Why remember those who have died, when sometimes that can be painful more than joyful? Wouldn’t it be better simply to forget? A few years ago there was a movie called “Eternal Sunshine of the Spotless Mind” which was sort of about why it is good to remember what you have lost, even if remembering is painful.
In the movie, people could have a medical procedure that wipes out their memories of someone they had loved and lost. It is about two people, a man and a woman, who fall in love, but it doesn’t work out – and they both decide to have this procedure to forget the time they had together.
But then during the procedure, the man remembers all that they had shared – not just the sad times when they fought and grew apart, but also the good times, happy memories that have been a part of him. He remembers them chasing one another around a frozen river. He realizes that all the good memories have to go with the bad ones. He ends up struggling with this as the procedure slowly drains them away. He tries to hide from the procedure in his mind, to protect part of his memory so he can hold onto what was an important part of his life.
I think this is why it is important to remember, even if it hurts. Whatever their faults or how painful the parting, people we loved who have died remain a part of us. There may be at least some good memories of them, and even if not how could we bear the pain of losing part of what makes us who we are? Wouldn’t we want people to remember us, despite our own faults? Remembering the dead is one way of living our Unitarian Universalist principle honoring the worth and dignity of every human being.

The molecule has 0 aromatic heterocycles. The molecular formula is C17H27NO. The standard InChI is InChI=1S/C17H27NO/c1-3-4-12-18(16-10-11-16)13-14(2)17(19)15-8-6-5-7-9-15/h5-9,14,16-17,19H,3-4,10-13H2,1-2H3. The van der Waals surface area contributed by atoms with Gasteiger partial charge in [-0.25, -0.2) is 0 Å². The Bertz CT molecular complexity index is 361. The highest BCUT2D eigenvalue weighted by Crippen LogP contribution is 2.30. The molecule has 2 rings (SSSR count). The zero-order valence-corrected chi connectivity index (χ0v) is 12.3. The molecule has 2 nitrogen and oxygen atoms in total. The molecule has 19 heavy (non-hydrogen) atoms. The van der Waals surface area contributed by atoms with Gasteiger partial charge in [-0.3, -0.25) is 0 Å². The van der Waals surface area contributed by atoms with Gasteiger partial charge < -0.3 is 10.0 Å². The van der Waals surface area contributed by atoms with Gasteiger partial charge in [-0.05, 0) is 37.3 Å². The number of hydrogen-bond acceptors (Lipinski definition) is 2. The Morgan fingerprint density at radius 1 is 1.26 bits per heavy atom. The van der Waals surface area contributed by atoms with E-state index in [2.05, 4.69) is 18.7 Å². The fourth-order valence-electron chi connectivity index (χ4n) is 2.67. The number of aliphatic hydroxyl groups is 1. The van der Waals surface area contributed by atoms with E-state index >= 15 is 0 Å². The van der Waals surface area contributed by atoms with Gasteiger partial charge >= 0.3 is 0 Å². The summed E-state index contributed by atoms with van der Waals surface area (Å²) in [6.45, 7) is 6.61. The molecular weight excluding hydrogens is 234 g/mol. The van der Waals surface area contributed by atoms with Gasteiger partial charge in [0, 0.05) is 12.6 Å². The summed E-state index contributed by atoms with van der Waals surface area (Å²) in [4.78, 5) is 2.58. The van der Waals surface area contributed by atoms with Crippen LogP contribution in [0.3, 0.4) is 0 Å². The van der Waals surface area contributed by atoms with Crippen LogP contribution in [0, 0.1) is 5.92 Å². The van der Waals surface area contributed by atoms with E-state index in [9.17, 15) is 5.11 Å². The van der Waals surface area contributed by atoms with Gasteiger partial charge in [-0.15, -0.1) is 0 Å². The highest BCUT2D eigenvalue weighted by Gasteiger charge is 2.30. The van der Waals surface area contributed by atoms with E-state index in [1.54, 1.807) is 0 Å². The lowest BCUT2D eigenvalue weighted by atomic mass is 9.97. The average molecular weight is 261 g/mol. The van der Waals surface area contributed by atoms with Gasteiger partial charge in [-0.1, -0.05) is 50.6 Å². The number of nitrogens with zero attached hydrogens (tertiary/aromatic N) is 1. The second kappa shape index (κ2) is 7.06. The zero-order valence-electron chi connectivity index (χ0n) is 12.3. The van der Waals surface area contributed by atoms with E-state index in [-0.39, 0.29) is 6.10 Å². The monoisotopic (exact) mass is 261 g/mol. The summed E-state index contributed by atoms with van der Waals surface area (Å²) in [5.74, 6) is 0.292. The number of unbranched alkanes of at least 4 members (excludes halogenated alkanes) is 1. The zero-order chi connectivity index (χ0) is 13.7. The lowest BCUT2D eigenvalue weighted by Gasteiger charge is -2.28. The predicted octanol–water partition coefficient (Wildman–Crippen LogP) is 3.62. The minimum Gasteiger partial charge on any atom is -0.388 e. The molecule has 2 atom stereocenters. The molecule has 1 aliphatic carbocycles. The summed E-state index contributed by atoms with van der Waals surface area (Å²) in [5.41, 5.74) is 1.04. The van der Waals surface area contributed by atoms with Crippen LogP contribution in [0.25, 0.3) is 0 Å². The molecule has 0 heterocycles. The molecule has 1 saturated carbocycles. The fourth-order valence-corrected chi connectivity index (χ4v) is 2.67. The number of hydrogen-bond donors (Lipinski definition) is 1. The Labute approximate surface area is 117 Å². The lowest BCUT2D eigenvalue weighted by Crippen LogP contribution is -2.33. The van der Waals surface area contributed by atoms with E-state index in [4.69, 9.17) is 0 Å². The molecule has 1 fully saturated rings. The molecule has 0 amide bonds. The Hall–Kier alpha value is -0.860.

So I would like to invite you to remember joyfully those you loved who have died. Focus on the happy memories and what you learned from those people. Let me tell you about one person who shaped my life, - my grandmother, Evelyn Hamer Lahr. My Grandma Lahr was really fun. She was a flapper during the Roaring 20s, as a young and very pretty girl. She even played on a girls’ basketball team. She loved to laugh, joke, and tease. She taught my brothers and me all kinds of trick that drove my mom crazy, like how to burp. We'd come home and say, "Guess what Grandma taught us?" and my mom (who was pretty straight-laced) would visibly brace herself.
In the summer I would take my "banana bike" to Grandma's house in town. I would stay with her for a week, riding to the swimming pool while she took her afternoon nap. I would play with my friends, and ride back when the pool closed. This was a treat for a farm girl, believe me – being able to see my friends during the summer.
Each night we would watch TV together. She let me eat in her living room, which was not allowed at home – and we would have ice cream. My favorite was strawberry, so would give me that and I would dish her up some rainbow sherbet. I remember watching a Jerry Lewis movie with her, and her gravelly laugh.
She died when I was eleven. I still have the flannel nightgown that I used to wear when I stayed with her and forgot my own. It still smells like her. Marigolds remind me of her, because she always planted them around her vegetable garden. She brought me laughter and love, and taught me how to have fun. I love you, Grandma.